Films will be eligible for the rebate providing they meet a list of criteria. Some of the criteria are yet-to-be determined, but Patrick Lamassoure, managing director of Film France - the body responsible for attracting foreign film to France as a shooting location - told Screen that films must spend a minimum of $1.4m (Euros 1m) in France and that they must shoot for at least five days.
Contrary to some other schemes within the territory, the new law does not require that a film be granted the stamp of approval from film body, the CNC. Indeed, eligible films must not have access to the CNC's funding system and thus must not have the so-called CNC 'agrement.'
However, the film must pass a cultural test meaning that France must be implicated in the proceedings. This could be, for example, a French character, French source material or the use of French technicians. A minimum of points will need to be reached in order to be eligible for the rebate.
The law comes into effect on January 1, 2009 while the remainder of the criteria will be decided in the first quarter of the year. In all likelihood, the possibility of retroactive applications will exist. A committee to be set up at the CNC will oversee the cultural test.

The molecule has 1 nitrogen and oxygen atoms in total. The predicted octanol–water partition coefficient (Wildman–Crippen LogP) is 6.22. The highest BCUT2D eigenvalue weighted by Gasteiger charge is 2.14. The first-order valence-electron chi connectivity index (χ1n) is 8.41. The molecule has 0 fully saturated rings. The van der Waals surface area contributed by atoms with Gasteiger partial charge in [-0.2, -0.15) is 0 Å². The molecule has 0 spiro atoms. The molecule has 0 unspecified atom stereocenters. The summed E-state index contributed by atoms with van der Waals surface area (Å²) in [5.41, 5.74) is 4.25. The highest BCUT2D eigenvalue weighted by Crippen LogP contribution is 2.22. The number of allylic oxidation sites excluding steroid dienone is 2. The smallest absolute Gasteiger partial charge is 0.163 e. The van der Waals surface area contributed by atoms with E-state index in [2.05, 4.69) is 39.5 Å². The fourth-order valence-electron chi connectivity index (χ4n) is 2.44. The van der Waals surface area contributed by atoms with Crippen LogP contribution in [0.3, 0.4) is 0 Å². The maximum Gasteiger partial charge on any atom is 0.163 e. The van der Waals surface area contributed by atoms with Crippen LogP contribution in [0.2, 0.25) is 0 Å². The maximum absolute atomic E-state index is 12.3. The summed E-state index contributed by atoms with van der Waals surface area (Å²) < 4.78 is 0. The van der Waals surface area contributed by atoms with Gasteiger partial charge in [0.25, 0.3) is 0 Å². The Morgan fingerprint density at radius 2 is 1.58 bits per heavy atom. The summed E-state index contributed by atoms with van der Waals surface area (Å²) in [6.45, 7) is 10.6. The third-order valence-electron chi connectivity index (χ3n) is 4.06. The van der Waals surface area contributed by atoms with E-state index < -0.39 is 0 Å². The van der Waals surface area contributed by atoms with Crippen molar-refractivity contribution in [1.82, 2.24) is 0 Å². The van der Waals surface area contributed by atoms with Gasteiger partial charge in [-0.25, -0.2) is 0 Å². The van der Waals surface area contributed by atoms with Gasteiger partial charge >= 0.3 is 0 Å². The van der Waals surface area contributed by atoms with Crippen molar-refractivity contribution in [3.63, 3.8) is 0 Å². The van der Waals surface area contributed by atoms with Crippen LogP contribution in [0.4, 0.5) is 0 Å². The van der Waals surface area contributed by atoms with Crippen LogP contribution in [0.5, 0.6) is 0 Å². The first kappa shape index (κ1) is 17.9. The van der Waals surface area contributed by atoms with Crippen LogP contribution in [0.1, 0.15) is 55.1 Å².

The 20% rebate is applicable to all spend in France including above- and below-the-line and has a cap of Euros 4mn. It is also applicable to TV productions.
The new law is good news for foreign producers who have often chosen other locales due to the belief that shooting in France is too expensive while it is also good news for France which has suffered this year from a strong Euro and the implementation of similar schemes in neighbouring countries like Germany, the UK and Hungary.
In a statement, Film France president Nicolas Traube said: 'The raison-d'être of this measure is to convince foreign producers to shoot films in France whose action has a French element but which are often shot in foreign countries - as is the case with Quentin Tarantino's Inglorious Basterds for which a large part of the script happens in France but which is being shot almost entirely in Germany.'
Lamassoure concurred, telling Screen: 'We are thrilled because now foreign producers, and especially Americans, won't have to fake France elsewhere; now they can shoot here.'